By Emma Connolly and Pauline Murphy
FORMER Irish Times a reporter imagined what the driver of the car transporting Michael Collins might have seen on the day of his death.
In his new novel, Sean Hillen, former foreign correspondent for The Irish Timesuses the device of a mysterious diary found in the attic of an old stone cottage in Donegal to uncover long-kept secrets about the assassination of Collins 100 years ago.
In his historical fiction, Hillen gives his own dramatic interpretation of a tragic event that shaped the future of Ireland for generations.
“The murder of Collins, the most popular man in Ireland at the time, remains the country’s most notorious unsolved murder,” said Hillen, whose book is available on Amazon.
‘He could easily have been the leader of the nation and, unlike Eamon De Valera, who associated himself closely with the Catholic Church, Collins had little respect for the Church and more for the socialist traditions of those who died at Easter 1916.
‘As such, Ireland might be a very different country today if Collins had lived. Certain people in high places were fully aware of this and with Collins’ victory in the Civil War, it was important to them that he be eliminated, and quickly.’
Hillen imagines a fictional diary, found in a cottage in Donegal, around which much of the novel’s tension revolves, written by the driver of the armored car Collins was in when he was shot in the head, dying on the side of the road. That driver saw everything that happened that fateful day, but was afraid to speak out because of the all-pervasive power and influence of those people who planned the ambush, Hillen writes.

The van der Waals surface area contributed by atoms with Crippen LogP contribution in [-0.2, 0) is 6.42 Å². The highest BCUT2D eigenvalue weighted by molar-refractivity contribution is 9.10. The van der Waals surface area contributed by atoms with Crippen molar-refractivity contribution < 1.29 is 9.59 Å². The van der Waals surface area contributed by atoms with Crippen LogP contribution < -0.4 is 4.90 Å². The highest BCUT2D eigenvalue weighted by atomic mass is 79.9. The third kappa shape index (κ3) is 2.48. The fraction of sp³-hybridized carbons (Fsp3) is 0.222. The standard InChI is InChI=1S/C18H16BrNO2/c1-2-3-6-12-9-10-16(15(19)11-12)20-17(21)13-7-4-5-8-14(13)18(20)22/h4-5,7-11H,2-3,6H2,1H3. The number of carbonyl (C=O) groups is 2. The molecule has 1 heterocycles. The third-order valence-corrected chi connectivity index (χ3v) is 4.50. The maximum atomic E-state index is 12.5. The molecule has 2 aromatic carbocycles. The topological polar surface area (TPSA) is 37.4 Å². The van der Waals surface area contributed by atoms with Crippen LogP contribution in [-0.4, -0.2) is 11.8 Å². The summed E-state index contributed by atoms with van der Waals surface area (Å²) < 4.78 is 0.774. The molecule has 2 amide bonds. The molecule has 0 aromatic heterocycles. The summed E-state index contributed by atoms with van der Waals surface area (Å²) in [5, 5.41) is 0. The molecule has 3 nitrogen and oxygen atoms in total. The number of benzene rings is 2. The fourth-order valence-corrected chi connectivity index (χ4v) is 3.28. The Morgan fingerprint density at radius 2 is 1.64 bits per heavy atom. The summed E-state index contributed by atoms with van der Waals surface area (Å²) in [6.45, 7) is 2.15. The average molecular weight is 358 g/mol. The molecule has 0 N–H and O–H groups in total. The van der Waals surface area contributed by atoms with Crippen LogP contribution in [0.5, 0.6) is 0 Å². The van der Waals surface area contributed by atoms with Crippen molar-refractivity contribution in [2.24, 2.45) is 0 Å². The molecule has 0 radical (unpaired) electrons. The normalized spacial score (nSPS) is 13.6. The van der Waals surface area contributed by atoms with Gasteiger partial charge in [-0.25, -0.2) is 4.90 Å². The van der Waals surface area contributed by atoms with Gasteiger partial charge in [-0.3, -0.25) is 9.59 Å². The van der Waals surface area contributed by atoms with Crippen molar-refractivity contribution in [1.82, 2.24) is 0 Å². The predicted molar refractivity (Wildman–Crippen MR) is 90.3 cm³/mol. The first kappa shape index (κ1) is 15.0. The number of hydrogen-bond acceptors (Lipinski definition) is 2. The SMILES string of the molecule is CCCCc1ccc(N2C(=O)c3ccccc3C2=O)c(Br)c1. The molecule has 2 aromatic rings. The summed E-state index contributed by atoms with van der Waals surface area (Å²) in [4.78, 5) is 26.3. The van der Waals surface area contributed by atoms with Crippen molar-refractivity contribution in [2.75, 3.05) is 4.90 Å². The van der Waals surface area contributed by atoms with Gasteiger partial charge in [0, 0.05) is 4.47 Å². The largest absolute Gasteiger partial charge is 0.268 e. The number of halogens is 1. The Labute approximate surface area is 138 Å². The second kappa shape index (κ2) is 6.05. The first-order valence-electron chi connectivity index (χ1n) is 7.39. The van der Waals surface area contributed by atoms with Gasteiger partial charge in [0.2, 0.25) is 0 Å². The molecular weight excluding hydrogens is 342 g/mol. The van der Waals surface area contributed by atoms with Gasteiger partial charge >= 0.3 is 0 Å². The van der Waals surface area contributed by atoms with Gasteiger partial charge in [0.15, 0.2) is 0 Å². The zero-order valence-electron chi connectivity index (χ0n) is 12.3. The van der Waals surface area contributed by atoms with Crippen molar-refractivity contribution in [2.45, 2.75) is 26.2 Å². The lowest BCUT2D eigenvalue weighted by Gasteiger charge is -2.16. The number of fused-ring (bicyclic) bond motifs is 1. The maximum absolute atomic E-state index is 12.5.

Meanwhile, a shillelagh stick that once belonged to the Big Fella sold for €4,000 at a recent auction. The staff is pierced for hanging and was handed down by the Collins family. It went to auction at Fonsie Mealy Auctioneers in Co Kilkenny.
Invoices for the negotiating team of the Treaty of London in 1921 sold for €3,200. The two-page typescript included handwritten accompanying notes by the meticulous Collins.
A short handwritten letter by Collins from 1919 sold for €2,100, while a letter from Collins from 1920 asking for information about an unnamed person of interest sold for €3,900. An interesting item called ‘The Big Fella’s Seal of Approval’ – a silver seal, two inches high and engraved with ‘MC’ sold for €4,800. Collins used it to seal government documents during his short time at the helm of the Irish Free State.
The highest price paid for a Collins item at auction was a cryptic letter he wrote in 1920. The letter, written on Irish Volunteer headquarters paper, was sold for €5,800.